An Uncertain Future for Female Judges in Afghanistan

More than 220 female judges in Afghanistan are in hiding, fearing for their lives after receiving threats from criminals they had convicted. 

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Concerns over human rights —especially women’s rights— rose when the Taliban took over Afghanistan in August 2021. Many feared that all the rights women had recuperated over the last decades, including the right to an education and the right to work, would be taken away by the militant group. While some left the country soon after the takeover, others were trapped in the country, without the economic resources to leave.

Prior to the Taliban takeover, there were approximately 270 female judges in Afghanistan. Many worked in cases involving femicides and domestic abuse, and a high portion of the criminals they convicted were related to the Taliban. Being in one of the most powerful positions in the country, they were public figures who advocated for women’s rights. However, after the Taliban released all prisoners regardless of their connection to the group, many went into hiding with their families, fearing retribution from those they had put in jail. The British Broadcasting Corporation (BBC) interviewed six former female judges from their secret hiding locations, explaining their situation.

Masooma, one of the former judges, talked about a case where the husband had brutally murdered the wife. She sentenced the man to 20 years in prison, and he threatened her as he was taken away, saying, “When I get out of prison, I will do to you what I did to my wife.” Masooma states that “At the time I didn’t take him seriously. But since the Taliban took power, he has called me many times and said he has taken all of my information from the court offices. “He told me: ‘I will find you and have my revenge.'”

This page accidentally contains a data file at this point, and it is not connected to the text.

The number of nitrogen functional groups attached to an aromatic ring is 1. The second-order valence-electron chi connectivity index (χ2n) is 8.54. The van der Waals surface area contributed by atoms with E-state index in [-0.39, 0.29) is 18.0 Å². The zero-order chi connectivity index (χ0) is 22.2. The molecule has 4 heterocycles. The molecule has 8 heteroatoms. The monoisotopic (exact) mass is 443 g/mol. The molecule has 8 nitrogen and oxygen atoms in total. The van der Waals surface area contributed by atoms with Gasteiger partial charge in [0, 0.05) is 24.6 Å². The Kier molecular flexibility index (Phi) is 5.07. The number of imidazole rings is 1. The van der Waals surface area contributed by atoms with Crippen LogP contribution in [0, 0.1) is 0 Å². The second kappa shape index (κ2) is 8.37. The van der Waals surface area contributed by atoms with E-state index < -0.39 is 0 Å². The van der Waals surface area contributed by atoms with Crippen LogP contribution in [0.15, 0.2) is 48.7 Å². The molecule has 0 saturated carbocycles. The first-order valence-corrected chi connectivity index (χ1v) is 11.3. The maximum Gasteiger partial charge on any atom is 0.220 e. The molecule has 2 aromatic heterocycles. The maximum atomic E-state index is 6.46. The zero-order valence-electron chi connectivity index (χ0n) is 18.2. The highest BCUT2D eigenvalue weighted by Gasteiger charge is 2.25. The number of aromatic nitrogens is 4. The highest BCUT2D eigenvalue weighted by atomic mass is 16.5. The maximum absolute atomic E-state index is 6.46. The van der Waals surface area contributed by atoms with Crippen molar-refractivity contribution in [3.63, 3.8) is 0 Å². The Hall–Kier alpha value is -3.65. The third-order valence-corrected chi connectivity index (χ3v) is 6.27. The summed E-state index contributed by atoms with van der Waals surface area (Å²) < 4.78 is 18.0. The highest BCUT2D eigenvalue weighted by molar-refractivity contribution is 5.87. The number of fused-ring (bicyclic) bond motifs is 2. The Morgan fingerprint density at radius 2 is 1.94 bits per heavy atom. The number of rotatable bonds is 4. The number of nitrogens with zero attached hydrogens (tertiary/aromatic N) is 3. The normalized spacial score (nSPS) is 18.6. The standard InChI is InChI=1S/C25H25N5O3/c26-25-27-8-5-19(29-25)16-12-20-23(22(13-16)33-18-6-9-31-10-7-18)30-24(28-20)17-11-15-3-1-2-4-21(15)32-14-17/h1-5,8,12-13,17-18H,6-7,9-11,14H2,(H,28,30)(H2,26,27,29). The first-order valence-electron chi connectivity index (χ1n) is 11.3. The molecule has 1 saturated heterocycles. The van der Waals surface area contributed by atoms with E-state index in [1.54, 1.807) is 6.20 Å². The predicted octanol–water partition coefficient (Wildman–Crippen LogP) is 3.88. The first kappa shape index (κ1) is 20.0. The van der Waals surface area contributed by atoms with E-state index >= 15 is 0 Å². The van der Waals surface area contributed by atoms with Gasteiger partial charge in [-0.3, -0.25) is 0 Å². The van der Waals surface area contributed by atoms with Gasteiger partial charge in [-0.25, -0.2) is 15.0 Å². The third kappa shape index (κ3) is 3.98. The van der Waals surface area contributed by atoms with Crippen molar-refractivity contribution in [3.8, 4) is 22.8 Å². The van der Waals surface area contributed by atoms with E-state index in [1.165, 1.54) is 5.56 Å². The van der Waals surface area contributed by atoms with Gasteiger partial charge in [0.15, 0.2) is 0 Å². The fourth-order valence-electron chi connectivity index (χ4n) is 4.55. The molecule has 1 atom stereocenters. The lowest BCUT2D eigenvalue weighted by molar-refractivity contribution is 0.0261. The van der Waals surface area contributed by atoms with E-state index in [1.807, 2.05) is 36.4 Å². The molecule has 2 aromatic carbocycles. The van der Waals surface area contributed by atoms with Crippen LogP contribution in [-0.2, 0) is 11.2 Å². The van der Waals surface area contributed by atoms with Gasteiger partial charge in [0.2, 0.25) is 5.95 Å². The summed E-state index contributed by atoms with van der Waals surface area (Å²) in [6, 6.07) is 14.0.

Sanaa, another judge, talked about the threats she has received and the Taliban’s attack on one of her family members. During her career, she had mainly worked in cases of violence against women and children, and the majority of the convicted were members of the Taliban or the militant group ISIS. She has received more than 20 phone calls threatening her from former inmates, and is now in hiding with her family. Once, one of her male relatives returned to their former home to pack some clothing, but was attacked by a group of Taliban members who had come to the house, asking for Sanaa’s whereabouts. 

Some judges have fled to other countries, but others have not been able to, given the lack of funds and the legal documents that would allow them to leave the country. 

Bilal Karimi, the secretary to the Taliban spokesman, has said that “Female judges should live like any other family without fear. No-one should threaten them.” Yet, many still live in hiding, changing locations every week, constantly receiving death threats. Although New Zealand and the United Kingdom have offered to help, there has been no additional information on the specifics. One of the judges expressed her fear that help would not arrive in time. She stated, “I love my country. But now I am a prisoner. We have no money. We cannot leave the house. “I can only pray for the day when we will be free again.”

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